Next we headed up for the course talk, but I had some serious demons playing havoc with my emotions. The announcer told us that the water was currently unsafe due to the sewage, but that they were working with lifeguards to determine whether the levels were safe and they would make a call at 5am whether or not we would have a swim.
My every hope became that this race would be a duathlon. Cancel the swim. Please dear God, cancel the swim.
After that I racked my bike and started questioning life on the ride home. My mom said very firmly that no matter what, we would still have a party tomorrow to celebrate everything I had accomplished- we would just need to buy more beer if I happened to drop out. I resolved to at least give it a shot in the morning- that was all I could do. Then I spent the rest of the day obsessively reading articles about the TJ river sewage, the expected surf conditions for tomorrow, and IGing with several other people who were doing the race. Everyone was freaking out about the surf. I also started to feel really sick. It was mostly nerves- and probably some of the sea water I inhaled- but it was 80+ degrees and I was in a hoodie and blanket, shivering on the couch. I was exhausted, expending so much energy through nerves. I tried to take a nap. I forced myself to drink lots of water, but I had no appetite. I drank a chocolate milk. I picked at a sandwich. I prepared sweet potato to add carbs to my mom’s chicken dinner, and everything was tasteless as I forced myself to swallow a few bites. I was way under nourished going to bed and a little worried about what the morning would bring. Two benadryls and the “Sleep with me” podcast to whisk me to sleep at 10pm- I was awake at 3, dozed until my 4:45 alarm, when I was again instantly hit with a wave of nerves. Deep breathing and some immodium made me feel better, but again I picked at my pre-race meal and sipped water. I didn’t even have an appetite for coffee! I knew I could do the bike and the run, but I wasn’t sure I could get past that swim. 6 months of training flashed before my eyes. I thought about all the people we had coming over for a celebration after the race, all the people I knew read the blog, who were cheering me on through social media. I was freaking out that this would all be over in 20 minutes.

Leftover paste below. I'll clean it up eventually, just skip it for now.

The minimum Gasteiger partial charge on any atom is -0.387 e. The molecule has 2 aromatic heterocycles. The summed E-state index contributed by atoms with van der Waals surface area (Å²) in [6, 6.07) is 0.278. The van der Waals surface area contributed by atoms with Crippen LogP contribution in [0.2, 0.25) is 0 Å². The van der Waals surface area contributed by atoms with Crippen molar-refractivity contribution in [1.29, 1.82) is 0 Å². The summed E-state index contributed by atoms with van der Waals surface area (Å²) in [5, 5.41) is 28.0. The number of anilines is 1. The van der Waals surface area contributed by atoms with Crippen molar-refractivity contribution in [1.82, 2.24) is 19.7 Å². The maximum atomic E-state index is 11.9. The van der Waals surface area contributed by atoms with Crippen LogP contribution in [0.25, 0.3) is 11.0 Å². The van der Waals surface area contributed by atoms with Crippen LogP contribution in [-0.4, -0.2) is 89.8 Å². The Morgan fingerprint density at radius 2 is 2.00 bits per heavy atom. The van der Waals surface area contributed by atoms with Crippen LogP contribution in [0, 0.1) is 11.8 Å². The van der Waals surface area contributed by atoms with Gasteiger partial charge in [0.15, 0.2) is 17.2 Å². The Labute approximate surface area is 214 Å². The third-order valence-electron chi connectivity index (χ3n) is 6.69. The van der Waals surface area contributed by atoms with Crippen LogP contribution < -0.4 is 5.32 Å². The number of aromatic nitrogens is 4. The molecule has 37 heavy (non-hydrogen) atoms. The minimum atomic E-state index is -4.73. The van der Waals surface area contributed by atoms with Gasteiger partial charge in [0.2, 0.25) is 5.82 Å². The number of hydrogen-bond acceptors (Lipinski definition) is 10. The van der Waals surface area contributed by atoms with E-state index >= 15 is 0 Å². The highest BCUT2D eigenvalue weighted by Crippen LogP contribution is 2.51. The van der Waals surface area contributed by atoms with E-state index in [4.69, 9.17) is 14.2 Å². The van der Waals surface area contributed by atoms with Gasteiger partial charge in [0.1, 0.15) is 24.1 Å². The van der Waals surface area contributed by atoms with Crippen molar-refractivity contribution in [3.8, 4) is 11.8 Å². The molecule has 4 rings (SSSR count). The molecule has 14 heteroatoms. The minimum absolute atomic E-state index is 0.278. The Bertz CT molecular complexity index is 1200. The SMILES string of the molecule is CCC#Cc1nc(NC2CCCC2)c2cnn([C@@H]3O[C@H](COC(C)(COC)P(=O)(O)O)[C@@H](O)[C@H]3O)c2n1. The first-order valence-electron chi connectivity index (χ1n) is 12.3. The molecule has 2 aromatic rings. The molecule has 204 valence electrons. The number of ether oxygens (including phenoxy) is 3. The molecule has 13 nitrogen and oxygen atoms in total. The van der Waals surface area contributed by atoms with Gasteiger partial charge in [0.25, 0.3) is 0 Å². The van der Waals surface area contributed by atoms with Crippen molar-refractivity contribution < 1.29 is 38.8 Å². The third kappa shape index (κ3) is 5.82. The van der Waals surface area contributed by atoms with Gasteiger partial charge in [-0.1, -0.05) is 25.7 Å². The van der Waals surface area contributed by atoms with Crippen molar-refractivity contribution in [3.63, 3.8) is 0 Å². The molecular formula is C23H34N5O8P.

Getting to the race site actually started to calm my nerves. I took my time setting up my transition, chatting away with other competitors. Many were from calm water states and hadn’t even attempted the swim yesterday. Probably a good and bad thing- no idea what they were getting into, and no fear because of it. I ran into Pauline in transition and again thanked her profusely. She asked if I had seen the surf yet- she said it was bigger but much more spaced out, so it should be easier to pass. Thank goodness for that.
Finally it was time to head down to the beach. My mom and I started walking down, and I glanced at all of the posters which lined the transition gates. I’ve seen them before- they are displayed at the Superseal sprint race I do in March just down the road, and they have a picture of a fallen Naval Special Warfare (SEALs and other support members) and the story of their death. The one my eyes landed on was of Bart and John Douangdara, the special warfare dog and his handler who died in the downing of Extortion 17. Extortion 17 was the tragedy that began the 31Heroes Project, the reason I had started this journey to begin with. I touched the poster and took a little strength- I get to do this while others cannot.
Down to the beach, half paying attention to the color guard, watching the waves really start to pick up. I stood towards the back and chatted with a bunch of other people, everyone just as nervous about the surf as I was. The canon went off, and we cheered. Then we watched the good swimmers approach the water and start to pick their way into the surf, and get absolutely rolled by the first wave.
This was either going to be a very long or a very short day.